Trend Three: Assistance
Universities are challenged to prepare their students for the future. With this responsibility in mind, there’s been a move by many universities to form collaborative or innovation hub environments. By placing a greater emphasis on partnerships and projects with industry, universities are giving their students more hands-on training and cooperative work-study opportunities than ever before.
But that also means being able to turn around the aforementioned analysis and access at a faster and more reliable pace—especially when helping novice researchers find, manage and organize their information. That’s where the “New Librarian” comes in. According to Jeffrey Stanton, “The ‘New Librarian,’ is a librarian equipped with data science knowledge,” who can offer helpful resources and drive investigation and learning for data scientists. We view the “New Librarian” as a transformational link between data science and library science.
Trend Four: Assurance
If there’s one word we often hear on repeat from our university customers, it’s this: compliance, compliance, compliance! Universities must be assured that big swaths of data aren't being downloaded or shared in violation of any copyright laws.
This is one of the reasons the Nexis Data Lab solution is so appealing; we manage all of the data within our own environment. Since the full-text data remains with Nexis and isn’t downloaded, our customers don’t have to worry about copyright infringement or data security.
Trend Five: Accommodation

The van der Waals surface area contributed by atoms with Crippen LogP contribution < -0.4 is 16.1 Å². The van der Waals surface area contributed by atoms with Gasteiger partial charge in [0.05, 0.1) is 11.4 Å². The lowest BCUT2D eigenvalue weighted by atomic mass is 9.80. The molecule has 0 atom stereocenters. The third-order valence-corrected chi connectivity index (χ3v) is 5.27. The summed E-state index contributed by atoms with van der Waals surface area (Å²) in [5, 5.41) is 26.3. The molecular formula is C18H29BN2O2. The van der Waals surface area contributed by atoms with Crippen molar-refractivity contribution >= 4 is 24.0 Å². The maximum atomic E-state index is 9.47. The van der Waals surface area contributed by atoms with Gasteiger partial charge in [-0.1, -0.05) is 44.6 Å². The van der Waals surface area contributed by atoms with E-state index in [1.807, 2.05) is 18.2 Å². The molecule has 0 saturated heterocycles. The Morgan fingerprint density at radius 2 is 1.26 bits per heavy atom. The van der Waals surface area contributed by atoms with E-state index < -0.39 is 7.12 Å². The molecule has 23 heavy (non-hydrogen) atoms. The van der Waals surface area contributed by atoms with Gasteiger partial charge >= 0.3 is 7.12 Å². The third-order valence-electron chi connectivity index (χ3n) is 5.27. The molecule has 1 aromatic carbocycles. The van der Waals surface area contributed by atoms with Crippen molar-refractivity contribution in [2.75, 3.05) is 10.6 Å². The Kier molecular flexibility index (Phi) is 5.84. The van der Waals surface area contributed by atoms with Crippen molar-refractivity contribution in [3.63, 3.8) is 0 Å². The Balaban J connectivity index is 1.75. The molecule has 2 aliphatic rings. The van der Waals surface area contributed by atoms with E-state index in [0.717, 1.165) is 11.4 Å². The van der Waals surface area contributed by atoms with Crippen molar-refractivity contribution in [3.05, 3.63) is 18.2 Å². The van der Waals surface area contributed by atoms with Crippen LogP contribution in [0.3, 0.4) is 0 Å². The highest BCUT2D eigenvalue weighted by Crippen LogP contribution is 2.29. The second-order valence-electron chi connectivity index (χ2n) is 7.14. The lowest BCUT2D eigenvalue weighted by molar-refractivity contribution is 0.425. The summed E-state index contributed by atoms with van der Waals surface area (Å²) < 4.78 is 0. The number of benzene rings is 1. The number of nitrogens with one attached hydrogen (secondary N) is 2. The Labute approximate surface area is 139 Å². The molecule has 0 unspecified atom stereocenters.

Customers want the flexibility to analyze and verify their findings. We've seen real growth in our data service business, in which customers take our data fields through an API so they can perform their own analysis, look for patterns, compare our data to their data sets and interpret their findings in different ways. Data scientists can expect to see more and more analytical features introduced in the coming years.
This is especially important when it comes to reproduction. Often, students need to share their results with faculty, while faculty need to share theirs with peer reviewers at academic journals. Research reproduction is no problem with Nexis Data Lab: users simply export their analysis, notebook code and document manifest to their laptop and they—or someone else—can resume, replicate and reproduce the exact findings—again, without the need for new investment in additional infrastructure.
Trend Six: Authority
Data science and big data analysis require access to unbiased, unfiltered results—not the kind you get from Google. This is where metadata comes in; it allows users to filter out inaccurate results and biased “noise” before they even get to the results, so they don’t spend valuable time searching for a needle in a haystack.
Through LexisNexis® SmartIndexing Technology™, all Nexis content is enriched with helpful metadata. Users can build searches using index terms—such as subjects, industries, companies, organizations, people and places—to pinpoint relevant results efficiently and accurately, without false hits. This includes article sentiment, so often a critical element in news-based research, which other solutions and the open web do not offer.